46th Lunar and Planetary Science Conference (2015)
MODELING APPROACH. P. J. McGovern1, 1Lunar and Planetary Institute, USRA, 3600 Bay Area Blvd., Houston, TX 77058 ([email protected]).
Introduction: Jupiter’s moon Io is the most volcanically active body in the solar system. Io also exhibits enormous mountains with relief up to 18 km and
widths of up to hundreds of km [1]. Yet, such mountains appear to be dominantly tectonic in origin, rather
than being edifices built up by magmatic activity. This
apparent paradox can be explained by an unusual state
of stress in Io’s crust/lithosphere, the result of continual burial of the surface by new flows and the resulting
subsidence of older materials [2-4]. Stresses from this
“crustal conveyor belt” have mechanical and thermal
components, combining to produce a state with compression increasing with depth in the lithosphere. Here,
I construct mechanical models reflecting this configuration of stress using the Distinct (alternatively, “Discrete”) Element Method, or DEM. Enforcing the specified stress gradient produces tall mountains with jagged morphologies that resemble Io’s largest mountains.
Further, the stresses break apart the crust into moderate-sized cohesive blocks separated by incoherent,
disrupted zones that may provide magma pathways to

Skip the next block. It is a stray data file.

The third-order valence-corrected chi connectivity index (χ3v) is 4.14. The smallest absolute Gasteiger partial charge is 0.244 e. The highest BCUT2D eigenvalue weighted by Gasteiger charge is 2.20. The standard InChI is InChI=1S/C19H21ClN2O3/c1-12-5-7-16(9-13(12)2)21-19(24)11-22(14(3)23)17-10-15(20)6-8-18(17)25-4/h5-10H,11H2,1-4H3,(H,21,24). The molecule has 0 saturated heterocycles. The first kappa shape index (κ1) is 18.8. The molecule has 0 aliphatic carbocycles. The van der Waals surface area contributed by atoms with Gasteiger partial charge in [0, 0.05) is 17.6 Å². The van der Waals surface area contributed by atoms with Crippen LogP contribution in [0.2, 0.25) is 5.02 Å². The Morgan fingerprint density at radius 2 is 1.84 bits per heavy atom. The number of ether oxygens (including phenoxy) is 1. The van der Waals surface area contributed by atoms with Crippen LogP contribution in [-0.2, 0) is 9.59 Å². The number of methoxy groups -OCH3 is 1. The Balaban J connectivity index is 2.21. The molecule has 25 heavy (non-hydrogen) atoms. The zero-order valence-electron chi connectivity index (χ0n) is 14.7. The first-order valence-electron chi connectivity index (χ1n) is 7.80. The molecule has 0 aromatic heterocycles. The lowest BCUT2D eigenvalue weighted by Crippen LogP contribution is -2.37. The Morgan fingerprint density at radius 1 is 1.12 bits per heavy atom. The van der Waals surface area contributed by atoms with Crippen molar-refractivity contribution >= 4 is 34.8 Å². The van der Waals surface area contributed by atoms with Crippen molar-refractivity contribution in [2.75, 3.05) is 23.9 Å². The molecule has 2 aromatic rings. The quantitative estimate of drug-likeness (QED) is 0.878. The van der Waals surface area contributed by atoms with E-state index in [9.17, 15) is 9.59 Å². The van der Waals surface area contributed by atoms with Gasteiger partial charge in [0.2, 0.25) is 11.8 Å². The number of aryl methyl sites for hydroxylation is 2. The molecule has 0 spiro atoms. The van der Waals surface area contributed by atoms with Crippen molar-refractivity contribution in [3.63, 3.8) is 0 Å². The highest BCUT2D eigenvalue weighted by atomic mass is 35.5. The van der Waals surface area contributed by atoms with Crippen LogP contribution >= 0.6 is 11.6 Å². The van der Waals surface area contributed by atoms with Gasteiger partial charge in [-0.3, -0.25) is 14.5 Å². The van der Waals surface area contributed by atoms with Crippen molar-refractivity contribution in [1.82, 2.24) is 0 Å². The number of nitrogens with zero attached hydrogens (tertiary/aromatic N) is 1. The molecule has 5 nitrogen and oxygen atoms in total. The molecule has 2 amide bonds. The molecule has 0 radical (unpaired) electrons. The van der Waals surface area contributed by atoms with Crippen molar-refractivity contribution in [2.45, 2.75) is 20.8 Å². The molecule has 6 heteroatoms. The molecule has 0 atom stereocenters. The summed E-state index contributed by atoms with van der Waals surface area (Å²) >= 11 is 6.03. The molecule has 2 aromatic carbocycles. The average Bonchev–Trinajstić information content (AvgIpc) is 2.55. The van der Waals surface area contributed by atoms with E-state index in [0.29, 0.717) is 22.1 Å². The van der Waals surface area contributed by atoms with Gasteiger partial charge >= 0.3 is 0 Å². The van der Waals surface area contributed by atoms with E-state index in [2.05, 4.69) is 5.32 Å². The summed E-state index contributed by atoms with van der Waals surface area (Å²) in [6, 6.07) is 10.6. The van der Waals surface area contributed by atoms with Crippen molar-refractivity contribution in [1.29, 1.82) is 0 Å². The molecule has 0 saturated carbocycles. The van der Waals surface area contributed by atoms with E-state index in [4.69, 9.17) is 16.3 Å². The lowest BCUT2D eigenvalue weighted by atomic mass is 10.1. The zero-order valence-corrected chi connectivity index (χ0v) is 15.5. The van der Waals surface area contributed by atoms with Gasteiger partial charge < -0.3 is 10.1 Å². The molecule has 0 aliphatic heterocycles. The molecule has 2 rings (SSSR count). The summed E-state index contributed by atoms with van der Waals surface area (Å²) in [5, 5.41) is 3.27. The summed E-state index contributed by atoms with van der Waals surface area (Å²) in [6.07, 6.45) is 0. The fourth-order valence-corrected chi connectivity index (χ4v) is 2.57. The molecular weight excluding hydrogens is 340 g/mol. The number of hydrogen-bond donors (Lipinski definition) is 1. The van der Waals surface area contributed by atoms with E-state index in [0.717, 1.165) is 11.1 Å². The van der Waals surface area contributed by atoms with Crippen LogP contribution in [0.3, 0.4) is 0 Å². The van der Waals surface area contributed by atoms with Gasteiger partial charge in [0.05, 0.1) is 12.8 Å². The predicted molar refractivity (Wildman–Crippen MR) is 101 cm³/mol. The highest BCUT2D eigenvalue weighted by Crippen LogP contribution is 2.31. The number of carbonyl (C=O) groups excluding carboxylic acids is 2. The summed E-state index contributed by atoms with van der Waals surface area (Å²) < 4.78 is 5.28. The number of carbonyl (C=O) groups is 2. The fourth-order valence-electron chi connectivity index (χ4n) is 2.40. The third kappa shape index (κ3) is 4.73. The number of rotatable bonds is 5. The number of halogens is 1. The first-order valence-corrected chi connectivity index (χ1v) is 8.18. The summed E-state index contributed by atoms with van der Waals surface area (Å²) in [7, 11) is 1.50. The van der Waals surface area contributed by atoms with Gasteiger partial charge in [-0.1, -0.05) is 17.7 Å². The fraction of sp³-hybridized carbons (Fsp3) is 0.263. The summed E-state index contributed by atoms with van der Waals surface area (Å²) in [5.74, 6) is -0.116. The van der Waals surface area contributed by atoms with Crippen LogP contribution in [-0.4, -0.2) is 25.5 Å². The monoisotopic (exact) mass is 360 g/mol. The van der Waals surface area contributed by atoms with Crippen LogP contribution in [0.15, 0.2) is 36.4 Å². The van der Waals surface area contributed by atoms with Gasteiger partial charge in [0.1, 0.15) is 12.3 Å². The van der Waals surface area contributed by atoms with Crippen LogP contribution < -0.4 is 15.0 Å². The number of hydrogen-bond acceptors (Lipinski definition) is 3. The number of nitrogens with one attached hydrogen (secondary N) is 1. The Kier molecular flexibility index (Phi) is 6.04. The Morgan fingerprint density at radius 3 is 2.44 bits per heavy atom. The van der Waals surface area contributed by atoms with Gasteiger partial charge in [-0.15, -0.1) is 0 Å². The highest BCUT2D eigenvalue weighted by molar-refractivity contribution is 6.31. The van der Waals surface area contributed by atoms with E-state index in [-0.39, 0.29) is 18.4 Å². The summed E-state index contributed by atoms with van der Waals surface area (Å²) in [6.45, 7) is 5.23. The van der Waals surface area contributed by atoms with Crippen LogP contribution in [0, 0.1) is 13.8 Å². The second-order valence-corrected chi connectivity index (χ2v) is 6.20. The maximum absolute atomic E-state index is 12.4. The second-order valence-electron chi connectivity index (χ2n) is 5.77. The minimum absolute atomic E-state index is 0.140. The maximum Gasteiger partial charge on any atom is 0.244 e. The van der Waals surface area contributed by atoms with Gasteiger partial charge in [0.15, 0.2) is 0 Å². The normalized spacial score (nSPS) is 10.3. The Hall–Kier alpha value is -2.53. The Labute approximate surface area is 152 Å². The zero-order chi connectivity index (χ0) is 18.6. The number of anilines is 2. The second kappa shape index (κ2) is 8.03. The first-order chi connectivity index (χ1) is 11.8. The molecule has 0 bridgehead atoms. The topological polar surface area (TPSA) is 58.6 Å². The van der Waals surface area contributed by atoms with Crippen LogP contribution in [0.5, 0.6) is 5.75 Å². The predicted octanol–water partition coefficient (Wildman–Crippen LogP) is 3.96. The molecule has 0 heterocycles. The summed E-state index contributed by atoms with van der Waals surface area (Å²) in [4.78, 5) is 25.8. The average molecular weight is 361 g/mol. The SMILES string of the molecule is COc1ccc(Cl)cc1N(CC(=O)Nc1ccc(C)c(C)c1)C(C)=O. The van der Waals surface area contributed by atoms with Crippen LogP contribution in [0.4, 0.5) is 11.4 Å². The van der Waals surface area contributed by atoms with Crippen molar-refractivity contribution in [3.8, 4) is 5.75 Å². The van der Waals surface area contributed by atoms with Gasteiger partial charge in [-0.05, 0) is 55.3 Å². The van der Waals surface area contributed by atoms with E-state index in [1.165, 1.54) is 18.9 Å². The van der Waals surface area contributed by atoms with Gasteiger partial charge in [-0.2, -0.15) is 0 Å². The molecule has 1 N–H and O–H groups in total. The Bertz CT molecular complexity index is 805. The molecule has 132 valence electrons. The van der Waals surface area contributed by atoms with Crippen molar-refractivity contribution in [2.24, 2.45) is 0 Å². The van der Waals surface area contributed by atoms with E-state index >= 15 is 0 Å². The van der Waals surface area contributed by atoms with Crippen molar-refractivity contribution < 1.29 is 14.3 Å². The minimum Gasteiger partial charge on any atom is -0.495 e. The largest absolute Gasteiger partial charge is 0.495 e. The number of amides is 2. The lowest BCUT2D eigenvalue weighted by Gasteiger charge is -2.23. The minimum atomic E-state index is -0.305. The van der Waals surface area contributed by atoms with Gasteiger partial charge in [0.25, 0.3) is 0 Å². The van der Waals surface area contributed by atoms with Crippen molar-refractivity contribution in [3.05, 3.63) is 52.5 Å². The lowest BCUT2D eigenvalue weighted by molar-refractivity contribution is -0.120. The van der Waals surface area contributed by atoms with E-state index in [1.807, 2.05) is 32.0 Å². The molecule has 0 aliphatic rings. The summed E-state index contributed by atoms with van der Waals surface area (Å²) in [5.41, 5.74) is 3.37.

the surface.
Models: The Distinct Element Method, or DEM
[5] is a particle-based numerical approach that employs
a time-stepping, finite-difference approach to solve
Newtonian equations of motion for every particle in
the system. In a typical calculation cycle, known particle velocities are used to compute relative velocities at
interparticle contacts, which are then integrated to obtain the relative displacements at the contacts. Employing suitable contact laws, the current values of
interparticle contact forces are determined from the
displacements. Particle motions are induced by gravitational forces, external forces prescribed by stress or
strain rate boundary conditions, and by forces resolved
at interparticle contacts. The disequilibrium of forces
drives particle displacements, which are unrestricted;
thus, the system can accumulate large strains. Interparticle bonds transmit tensile and shear forces, imparting cohesion to the model and allowing more complex brittle deformation (e.g., rock fracture and communition) to be studied in detail. Previous applications
of this method include analysis of the growth and evolution of large volcanic edifices on Earth and Mars [6,
7]. I use the PFC2D code from Itasca Corp. to carry
out the 2-dimensional models discussed here.
Results and Discussion: Now I present a new application of DEM to the study of mountain building on
Io, using PFC2D’s ability to move wall boundaries by
rotation. By rotating the left retaining wall counterclockwise about the top left corner of the model assemblage, I create a state of downward-increasing
compression, as inferred for Io [3, 4]. After a rotation
of about 28 degrees (Fig. 5c-d), several fault-like discontinuities in the uppermost layers that result in tiltedblock exposures at the surface are revealed. These exposures are superposed on a broad rise of modest
height, also consistent with characteristic topographic
variations on Io [1]. The steep margin of the rise itself
is also interpretable as an Io mountain.
I also calculated a model in which the left wall
translates uniformly rightward without rotation (a
“bulldozer”-type model). After ~ 45 km of convergence, a broad fold system has developed, with a peak
height of about 20 km and an arch-like shape of the